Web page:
Last summer I really wanted to go to the beach. We actually did take a trip to Galveston right after my husband retired, but the weather that week was uncharacteristically cold and rainy, and although we got to sit out on the beach a few times, going in the water was out of the question.
Some time around the Galveston trip, I broke my foot, and it took the whole summer for it to heal. I had a soft cast on it that I couldn’t even dunk in the bathtub, let alone the Gulf of Mexico. When I finally got the cast off in August, I had hopes for the weekend after Labor Day. Then we heard about the state retirees’ association bus trip to Branson, and decided to do that instead.
So two weeks ago, when my husband asked what I wanted to do for our anniversary, I had an immediate answer. I wanted to go to the beach. In fact, I wanted to go to Pensacola, but was willing to go to Dauphin Island, which is a little closer, and near Mobile if he wanted some nightlife. After a little checking around, hubby suggested Gulf Shores instead. I had never been to Gulf Shores, but friends have gone and love the place.
Then hubby had another bright idea. Instead of staying at an expensive hotel on the beach, we could spend a lot less if we stayed 12 miles from the beach at a hotel in Foley. The hotel was right on Highway 59, and the beach was a straight shot to the south of it.
The day before we left, John started packing sandwiches, hard boiled eggs, cookies and fruit in our cooler to take with us for picnic lunches. The hotel provided breakfast, so the only meals we would need to eat out were two dinners. Even for my normally thrifty husband, this was a little overboard. OTOH, his usual MO at the beach is to allow me about an hour before he starts asking what we are going to do next. So the picnic lunches sounded promising: I might actually get to spend a good part of the day in the surf and sun.
I suppose I should explain why my husband does not like sitting on the beach. He is very fair skinned and burns easily. Not only that, but his hair is thinning and he can even get sunburn on his scalp. I, on the other hand, have skin tones of a warm Mediterranean olive and with reasonable access to sunscreen, rarely burn. I don’t think I ever had a sunburn as a child, back in the days before SPF anything, even though my grandparents had a summer home on the water* where we went crabbing, clamming and puttering around in grandpa’s little boat.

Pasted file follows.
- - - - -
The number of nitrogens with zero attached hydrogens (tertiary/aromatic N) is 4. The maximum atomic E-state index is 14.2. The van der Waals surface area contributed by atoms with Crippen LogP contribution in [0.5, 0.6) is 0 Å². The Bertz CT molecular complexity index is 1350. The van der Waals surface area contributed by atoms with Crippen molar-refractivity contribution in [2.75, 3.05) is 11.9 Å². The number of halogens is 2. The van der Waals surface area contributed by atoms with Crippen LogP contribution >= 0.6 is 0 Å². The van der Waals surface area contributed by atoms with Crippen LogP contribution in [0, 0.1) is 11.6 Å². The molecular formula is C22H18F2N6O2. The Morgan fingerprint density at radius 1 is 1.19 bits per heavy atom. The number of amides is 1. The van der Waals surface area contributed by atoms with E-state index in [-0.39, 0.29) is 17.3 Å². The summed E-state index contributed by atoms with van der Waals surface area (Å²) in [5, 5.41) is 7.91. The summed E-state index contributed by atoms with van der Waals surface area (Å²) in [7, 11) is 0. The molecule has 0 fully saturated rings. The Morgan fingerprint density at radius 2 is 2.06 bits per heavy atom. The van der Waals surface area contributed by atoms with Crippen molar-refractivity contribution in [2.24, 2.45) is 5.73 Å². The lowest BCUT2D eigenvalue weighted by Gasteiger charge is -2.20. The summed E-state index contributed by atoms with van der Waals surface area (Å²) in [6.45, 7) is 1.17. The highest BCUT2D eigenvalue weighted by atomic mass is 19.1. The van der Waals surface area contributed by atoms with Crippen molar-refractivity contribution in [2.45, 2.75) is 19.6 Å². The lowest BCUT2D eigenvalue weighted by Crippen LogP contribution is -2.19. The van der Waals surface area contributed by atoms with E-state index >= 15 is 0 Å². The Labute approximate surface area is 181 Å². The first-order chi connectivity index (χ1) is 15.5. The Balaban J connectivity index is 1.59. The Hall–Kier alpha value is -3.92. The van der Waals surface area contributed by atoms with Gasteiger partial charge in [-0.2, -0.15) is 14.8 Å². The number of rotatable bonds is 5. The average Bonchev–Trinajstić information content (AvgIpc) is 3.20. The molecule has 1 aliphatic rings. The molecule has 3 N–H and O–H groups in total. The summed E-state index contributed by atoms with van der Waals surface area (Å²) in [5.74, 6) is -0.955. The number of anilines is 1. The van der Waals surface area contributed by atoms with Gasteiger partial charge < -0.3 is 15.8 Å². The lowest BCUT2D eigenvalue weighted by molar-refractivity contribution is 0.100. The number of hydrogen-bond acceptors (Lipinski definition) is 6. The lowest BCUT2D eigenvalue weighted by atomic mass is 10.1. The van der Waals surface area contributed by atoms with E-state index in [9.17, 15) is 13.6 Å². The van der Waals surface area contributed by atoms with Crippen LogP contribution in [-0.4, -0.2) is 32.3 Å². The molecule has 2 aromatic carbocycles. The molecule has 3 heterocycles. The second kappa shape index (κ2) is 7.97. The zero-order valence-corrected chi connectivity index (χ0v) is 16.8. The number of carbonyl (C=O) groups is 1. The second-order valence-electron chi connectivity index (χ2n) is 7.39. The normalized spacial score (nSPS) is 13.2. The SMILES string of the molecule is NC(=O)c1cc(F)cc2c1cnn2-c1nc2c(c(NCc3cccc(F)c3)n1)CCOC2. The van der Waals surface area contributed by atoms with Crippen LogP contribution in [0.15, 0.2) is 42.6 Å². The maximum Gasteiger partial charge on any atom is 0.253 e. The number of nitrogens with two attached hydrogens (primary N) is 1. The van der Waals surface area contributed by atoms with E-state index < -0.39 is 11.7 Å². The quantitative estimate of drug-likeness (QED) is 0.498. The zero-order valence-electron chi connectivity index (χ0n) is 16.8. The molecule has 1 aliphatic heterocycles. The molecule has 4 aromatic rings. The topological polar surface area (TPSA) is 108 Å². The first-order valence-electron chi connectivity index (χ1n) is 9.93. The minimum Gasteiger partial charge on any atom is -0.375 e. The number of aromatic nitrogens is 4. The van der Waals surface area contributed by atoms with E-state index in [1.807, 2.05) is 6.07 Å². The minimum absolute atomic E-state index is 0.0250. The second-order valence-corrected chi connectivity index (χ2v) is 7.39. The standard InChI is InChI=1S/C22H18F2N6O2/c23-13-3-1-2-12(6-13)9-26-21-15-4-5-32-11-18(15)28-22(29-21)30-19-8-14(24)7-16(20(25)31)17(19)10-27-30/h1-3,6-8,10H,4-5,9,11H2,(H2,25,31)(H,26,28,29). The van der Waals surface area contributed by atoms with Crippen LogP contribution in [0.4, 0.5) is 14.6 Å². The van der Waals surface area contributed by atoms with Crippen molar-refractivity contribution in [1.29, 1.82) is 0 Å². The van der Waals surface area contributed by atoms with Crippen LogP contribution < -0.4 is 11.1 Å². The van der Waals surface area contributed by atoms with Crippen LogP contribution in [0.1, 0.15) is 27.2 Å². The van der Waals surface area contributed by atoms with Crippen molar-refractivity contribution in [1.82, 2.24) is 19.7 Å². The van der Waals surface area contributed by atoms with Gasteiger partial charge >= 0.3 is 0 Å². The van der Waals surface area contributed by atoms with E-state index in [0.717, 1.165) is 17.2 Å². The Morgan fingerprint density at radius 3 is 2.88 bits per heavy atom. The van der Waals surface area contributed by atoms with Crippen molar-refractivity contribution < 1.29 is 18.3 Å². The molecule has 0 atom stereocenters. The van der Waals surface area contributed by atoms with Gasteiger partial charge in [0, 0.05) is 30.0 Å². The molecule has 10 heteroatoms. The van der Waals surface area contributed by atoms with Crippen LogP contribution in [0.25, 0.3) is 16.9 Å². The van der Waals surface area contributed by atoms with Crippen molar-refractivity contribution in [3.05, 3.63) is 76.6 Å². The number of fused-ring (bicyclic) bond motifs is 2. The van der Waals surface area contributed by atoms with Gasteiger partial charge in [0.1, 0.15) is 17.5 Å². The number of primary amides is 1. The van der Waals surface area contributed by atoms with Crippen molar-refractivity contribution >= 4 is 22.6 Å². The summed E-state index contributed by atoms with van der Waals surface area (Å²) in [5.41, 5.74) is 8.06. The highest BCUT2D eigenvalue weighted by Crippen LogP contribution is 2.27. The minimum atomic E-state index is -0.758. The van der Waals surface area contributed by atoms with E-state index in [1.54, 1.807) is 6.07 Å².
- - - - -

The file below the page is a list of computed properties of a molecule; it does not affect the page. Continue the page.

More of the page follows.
John also needs to be in perpetual motion. When we got home from our trip yesterday, he spent the afternoon doing his laundry, gluing down loose carpet in his car and putting more insulation in the attic. As I write this, he is outside prepping the eaves in front for repainting. I, on the other hand, have an endless ability to sit and loaf. I can work hard when needed, but I don’t go out of my way to look for things to do.
We arrived Monday around one. Check in time wasn’t until three, so we went straight to the beach and ate our picnic lunch, but we weren’t dressed for splashing in the surf. We spent the rest of the afternoon exploring Fort Morgan, a pre-Civil War fort that was important in the Battle of Mobile Bay.
Tuesday morning, we were up early and I finally got to go to the beach. “I just remembered something,” I told hubby. “We forgot to pack towels.”
“The water is still too cold to go in,” he opined. “No one was in the water yesterday.” I put on my suit anyway, after a liberal slathering of sunscreen. Hubby put on jeans, a ball cap and a long-sleeved polo. I started to picture a very short and uncomfortable hour or so on the beach.
When we got there, people were in the water. I left my shorts on over my bathing suit and strolled down to the water’s edge to at least put my toes in. On the way I saw the one person on the beach wearing more covering than my husband - a woman in a jilbāb and headscarf, watching her children play in the surf.
The water is cold at first, but as I got used to it, I strolled in further. I decided to go back to my chair, take off my shorts and get all the way in. “It’s not bad once you get used to it,” I pointed out to hubby, who was reading a paper and eating the cookies he brought with him. A gull swooped down and grabbed a cookie out of his hand. I left him swearing at the gull and went off to enjoy the water with a growing crowd of other people. At some point I renewed the sunscreen and fed peanuts to the gulls before spending more time cavorting in the water, walking up and down the beach, and hunting for seashells.
We hung around until an hour after lunch, by which time my skin was starting to feel a little prickly. Then we went shopping at the big outlet mall across from the hotel. We went back to walk on the beach at sunset and listened for a while to music from a nearby club.
The next morning, as we were packing to leave, I noticed that John is sunburned. Everything from his eyebrows down to the V on his chest where his shirt was opened, including his ears, was cherry red. “I thought my hat would be enough protection, but it wasn’t.” I, on the other hand, have one nasty burned patch on my left shoulder where I missed with the sunscreen and otherwise look like I haven’t been near a beach for a year.
My precious baby. He spent half a day roasting on the beach with nothing to do just to make me happy. That’s true love.
*Okay, I know that sounds luxurious, but for “summer home” picture a rundown bungalow they got at a distress sale price and for “boat” picture a rowboat with an outboard motor. I grew up in a working class home where we never had to worry about food or necessities but we wore a lot of hand-me-down clothes and summer trips to grandpa’s were the only vacations we ever took, and they were usually day trips.